In Arminius's view believers may lose their salvation and be eternally lost. Quoting as support of this position such passages as 2 Pet. 1:10, "Therefore, brethren, be the more zealous to confirm your call and election, for if you do this you will never fall," Arminians still seek to nourish and encourage believers so that they might remain in a saved state. While Arminians feel that they have been rather successful in disinclining many Calvinists from such views as unconditional election, limited atonement, and irresistible grace, they realize that they have not widely succeeded in the area of eternal security. R T Shank's Life in the Son and H O Wiley's 3 – volume Christian Theology make a good scriptural case against eternal security from within the Arminian tradition, but the position has been unconvincing to Calvinists generally.

Roman Catholic

The Roman Catholic Church calls predestination God's Plan and states that this plan also includes free will for mankind. Catechism of the Catholic Church #600 says:

To God, all moments of time are present in their immediacy. When therefore he establishes his eternal plan of "predestination," he includes in it each person's free response to his grace: "In this city, in fact, both Herod and Pontius Pilate, with the Gentiles and the peoples of Israel, gathered together against your holy servant Jesus, whom you anointed, to do whatever your hand and your plan had predestined to take place." [Acts 4:27–28; cf. Ps 2:1–2] For the sake of accomplishing his plan of salvation, God permitted the acts that flowed from their blindness. [cf. Mt 26:54; Jn 18:36; 19:11; Acts 3:17–18]

Catechism #1037 also states:

God predestines no one to go to hell; for this, a willful turning away from God (a mortal sin) is necessary, and persistence in it until the end. In the Eucharistic liturgy and in the daily prayers of her faithful, the Church implores the mercy of God, who does not want "any to perish, but all to come to repentance...". [26]

Unitarian and free thought

Free thinkers and Unitarians conceive of freedom of will as being incompatible with any idea of predestination.

See also


  1. ^ , III.1Westminster Confession of Faith
  2. ^ Orthodox Presbyterian Church: "Question and Answer – Double Predestination."
  3. ^  – via Questia (subscription required)
  4. ^
  5. ^ Susan E. Schreiner, "Predestination and Providence" in Ad Fontes. To the Sources: A Primer in Reformed Theology (Erdman Center of Continuing Education at Princeton Theological Seminary). Accessed April 27, 2014.
  6. ^ John Calvin, Institutes of the Christian Religion, trans. Henry Beveridge (Hendrickson, 2008), 1.16.2-3,8. Online at
  7. ^ John T. McNeill, editor, and Ford Lewis Battle, translator, Calvin: Institutes of the Christian Religion (Westminster Press, 1960), 3.21.1.
  8. ^ John T. McNeill, editor, and Ford Lewis Battle, translator, Calvin: Institutes of the Christian Religion (Westminster Press, 1960), 3.22.10.
  9. ^ John Calvin, Institutes of the Christian Religion, trans. Henry Beveridge (Hendrickson, 2008), 3.22.10. Online at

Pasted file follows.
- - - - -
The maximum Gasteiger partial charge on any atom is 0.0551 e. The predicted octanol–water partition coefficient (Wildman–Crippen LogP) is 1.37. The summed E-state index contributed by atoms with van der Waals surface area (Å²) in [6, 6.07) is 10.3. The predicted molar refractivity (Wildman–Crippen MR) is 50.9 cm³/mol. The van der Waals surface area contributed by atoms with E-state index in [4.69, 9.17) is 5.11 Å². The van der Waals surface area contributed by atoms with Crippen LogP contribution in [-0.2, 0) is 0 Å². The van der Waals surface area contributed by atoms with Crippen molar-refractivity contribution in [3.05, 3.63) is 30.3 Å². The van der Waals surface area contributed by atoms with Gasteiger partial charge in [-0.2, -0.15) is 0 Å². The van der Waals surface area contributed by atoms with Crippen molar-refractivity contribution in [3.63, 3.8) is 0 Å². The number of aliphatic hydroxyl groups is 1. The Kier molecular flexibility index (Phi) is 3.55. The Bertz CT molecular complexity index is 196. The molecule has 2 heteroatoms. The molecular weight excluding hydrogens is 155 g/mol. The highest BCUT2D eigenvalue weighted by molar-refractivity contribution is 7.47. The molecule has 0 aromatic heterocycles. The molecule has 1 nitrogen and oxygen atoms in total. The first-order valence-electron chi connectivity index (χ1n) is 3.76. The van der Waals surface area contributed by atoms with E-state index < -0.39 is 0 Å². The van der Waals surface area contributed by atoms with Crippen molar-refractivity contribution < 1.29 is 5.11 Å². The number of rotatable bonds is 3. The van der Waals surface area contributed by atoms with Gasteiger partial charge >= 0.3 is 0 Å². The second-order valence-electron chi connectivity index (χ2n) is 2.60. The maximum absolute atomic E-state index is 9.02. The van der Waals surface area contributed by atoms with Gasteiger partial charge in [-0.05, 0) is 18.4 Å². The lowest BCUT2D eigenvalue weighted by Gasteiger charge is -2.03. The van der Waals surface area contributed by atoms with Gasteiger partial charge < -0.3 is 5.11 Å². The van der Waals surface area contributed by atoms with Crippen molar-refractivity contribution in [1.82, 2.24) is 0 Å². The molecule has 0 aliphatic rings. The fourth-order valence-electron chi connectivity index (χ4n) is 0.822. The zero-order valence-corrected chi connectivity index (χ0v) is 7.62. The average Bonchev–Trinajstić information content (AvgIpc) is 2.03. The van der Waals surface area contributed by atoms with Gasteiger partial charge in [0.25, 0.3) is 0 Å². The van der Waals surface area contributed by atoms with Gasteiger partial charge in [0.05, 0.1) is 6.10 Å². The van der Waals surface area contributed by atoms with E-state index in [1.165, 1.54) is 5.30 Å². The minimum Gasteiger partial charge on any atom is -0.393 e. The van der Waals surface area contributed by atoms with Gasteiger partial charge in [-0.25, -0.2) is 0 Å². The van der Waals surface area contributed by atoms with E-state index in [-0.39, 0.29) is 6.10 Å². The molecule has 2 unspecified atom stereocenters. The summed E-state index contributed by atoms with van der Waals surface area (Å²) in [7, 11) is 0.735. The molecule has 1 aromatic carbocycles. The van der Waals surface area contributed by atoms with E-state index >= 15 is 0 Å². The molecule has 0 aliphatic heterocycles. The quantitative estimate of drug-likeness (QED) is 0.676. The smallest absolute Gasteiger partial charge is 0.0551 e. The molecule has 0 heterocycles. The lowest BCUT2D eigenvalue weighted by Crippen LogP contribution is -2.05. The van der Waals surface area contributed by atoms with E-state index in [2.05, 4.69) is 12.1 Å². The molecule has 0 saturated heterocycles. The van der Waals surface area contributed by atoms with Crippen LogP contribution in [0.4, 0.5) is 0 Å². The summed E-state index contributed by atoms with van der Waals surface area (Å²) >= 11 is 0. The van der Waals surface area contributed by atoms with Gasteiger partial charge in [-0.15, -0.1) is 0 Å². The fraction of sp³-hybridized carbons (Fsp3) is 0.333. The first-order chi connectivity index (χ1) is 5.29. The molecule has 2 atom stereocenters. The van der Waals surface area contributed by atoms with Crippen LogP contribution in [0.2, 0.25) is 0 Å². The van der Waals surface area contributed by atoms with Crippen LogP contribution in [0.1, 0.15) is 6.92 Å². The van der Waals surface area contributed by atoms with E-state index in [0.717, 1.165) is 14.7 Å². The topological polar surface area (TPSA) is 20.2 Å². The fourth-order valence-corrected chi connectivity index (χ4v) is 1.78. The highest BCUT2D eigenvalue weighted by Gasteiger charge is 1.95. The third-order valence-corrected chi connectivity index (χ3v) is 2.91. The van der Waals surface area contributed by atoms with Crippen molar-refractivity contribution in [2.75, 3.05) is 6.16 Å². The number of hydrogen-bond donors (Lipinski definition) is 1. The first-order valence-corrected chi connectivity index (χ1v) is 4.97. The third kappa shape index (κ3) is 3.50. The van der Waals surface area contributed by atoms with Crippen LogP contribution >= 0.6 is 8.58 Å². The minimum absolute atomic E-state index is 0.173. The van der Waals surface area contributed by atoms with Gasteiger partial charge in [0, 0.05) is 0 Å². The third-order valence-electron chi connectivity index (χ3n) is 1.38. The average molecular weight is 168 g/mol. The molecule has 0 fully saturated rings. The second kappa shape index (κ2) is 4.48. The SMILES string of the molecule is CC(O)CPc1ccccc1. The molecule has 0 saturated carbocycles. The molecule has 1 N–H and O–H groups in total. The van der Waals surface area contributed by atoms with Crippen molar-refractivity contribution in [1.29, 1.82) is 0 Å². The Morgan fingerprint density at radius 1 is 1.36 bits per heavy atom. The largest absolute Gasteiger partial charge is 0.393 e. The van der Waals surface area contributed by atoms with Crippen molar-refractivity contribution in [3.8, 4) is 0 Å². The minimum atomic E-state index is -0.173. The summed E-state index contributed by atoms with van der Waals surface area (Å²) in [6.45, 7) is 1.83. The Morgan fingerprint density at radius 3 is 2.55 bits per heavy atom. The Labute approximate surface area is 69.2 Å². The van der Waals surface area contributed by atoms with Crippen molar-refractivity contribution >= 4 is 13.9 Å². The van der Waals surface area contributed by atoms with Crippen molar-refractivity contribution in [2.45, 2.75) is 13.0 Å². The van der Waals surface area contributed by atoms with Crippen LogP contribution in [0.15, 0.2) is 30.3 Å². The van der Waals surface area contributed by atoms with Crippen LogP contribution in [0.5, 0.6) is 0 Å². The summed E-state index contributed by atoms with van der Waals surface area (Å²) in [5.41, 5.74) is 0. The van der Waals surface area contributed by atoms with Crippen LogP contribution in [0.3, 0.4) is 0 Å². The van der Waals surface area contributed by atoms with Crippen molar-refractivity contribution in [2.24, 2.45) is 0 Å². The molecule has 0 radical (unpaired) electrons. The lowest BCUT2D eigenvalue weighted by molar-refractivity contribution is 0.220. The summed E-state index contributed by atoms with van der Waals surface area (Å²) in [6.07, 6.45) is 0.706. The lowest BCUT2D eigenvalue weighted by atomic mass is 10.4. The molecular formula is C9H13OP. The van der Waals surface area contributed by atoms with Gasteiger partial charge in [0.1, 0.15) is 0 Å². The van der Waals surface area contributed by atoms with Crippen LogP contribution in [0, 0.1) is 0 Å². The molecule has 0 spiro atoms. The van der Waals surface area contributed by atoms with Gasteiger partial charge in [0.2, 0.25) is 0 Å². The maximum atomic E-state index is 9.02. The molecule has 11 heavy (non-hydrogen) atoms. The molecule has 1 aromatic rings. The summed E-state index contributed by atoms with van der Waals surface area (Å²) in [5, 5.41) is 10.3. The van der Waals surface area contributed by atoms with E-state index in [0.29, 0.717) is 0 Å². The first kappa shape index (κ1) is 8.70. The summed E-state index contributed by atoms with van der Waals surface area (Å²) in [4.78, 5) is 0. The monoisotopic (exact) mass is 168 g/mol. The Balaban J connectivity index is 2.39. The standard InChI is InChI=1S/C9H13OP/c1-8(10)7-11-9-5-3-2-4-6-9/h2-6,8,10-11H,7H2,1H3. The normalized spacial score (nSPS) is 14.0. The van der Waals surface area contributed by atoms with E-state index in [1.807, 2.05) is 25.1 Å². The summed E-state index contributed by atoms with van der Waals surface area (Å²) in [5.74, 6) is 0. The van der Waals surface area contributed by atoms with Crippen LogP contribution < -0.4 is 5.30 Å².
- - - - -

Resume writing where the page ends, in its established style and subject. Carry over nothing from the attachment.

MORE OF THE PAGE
10. ^ John Calvin, Institutes of the Christian Religion, trans. Henry Beveridge (Hendrickson, 2008), 3.22.7. Online at
  11. ^ John Calvin, Institutes of the Christian Religion, trans. Henry Beveridge (Hendrickson, 2008), 3.21.1. Online at
  12. ^ John Calvin, Institutes of the Christian Religion, trans. Henry Beveridge (Hendrickson, 2008), 3.21.5. Online at
  13. ^ John Calvin, Institutes of the Christian Religion, trans. Henry Beveridge (Hendrickson, 2008), 3.21.1 and 3.23.12. Online at
  14. ^ Commentary on Ephesians 1:5 in Calvin's Commentaries: Complete (Calvin Translation Society edition)
  15. ^ Robert L. Reymond, A New Systematic Theology of the Christian Faith (Nashville: Thomas Nelson, 1998), 345.
  16. ^ R. C. Sproul, "Double Predestination."
  17. ^ Robert L. Reymond, A New Systematic Theology of the Christian Faith (2nd ed., Nashville: Thomas Nelson, 1998), 360.
  18. ^
  19. ^
  20. ^ Epitome of the Formula of Concord, XI. Election: Negative These-False Doctrine concerning This Article, 1517
  21. ^ [1] Archived March 28, 2011 at the Wayback Machine
  22. ^
  23. ^
  24. ^ This We Believe, a doctrinal statement issued by Wisconsin Evangelical Lutheran Synod, saying: "We reject the false and blasphemous conclusion that those who are lost were predestined, or elected, by God to damnation, for God wants all people to be saved (1 Timothy 2:4; 2 Peter 3:9)."
  25. ^ Christian Cyclopedia, "Madison Settlement"
  26. ^

External links

  • Predestination (Calvinism) at DMOZ


  • A Brief Declaration on Predestination by Theodore Beza
  • Reformed Doctrine of Predestination by Loraine Boettner
  • "Unconditional Election" by
  • Some Thoughts on Predestination by B.B. Warfield
  • Divine and Human Freedom – by Andrew Sandlin. Good explanation of free will under a Calvinist system (i.e., the difference between Calvinist predestination and fatalism).


  • The Antecedent and Consequent Will of God: Is this a Valid and Useful Distinction? by A. Hussman (a Confessional Lutheran perspective)
  • Sermon #58: "On Predestination" by John Wesley
  • Sermon #128: "Free Grace" by John Wesley
  • [2] A criticism of predestination by Tim Staples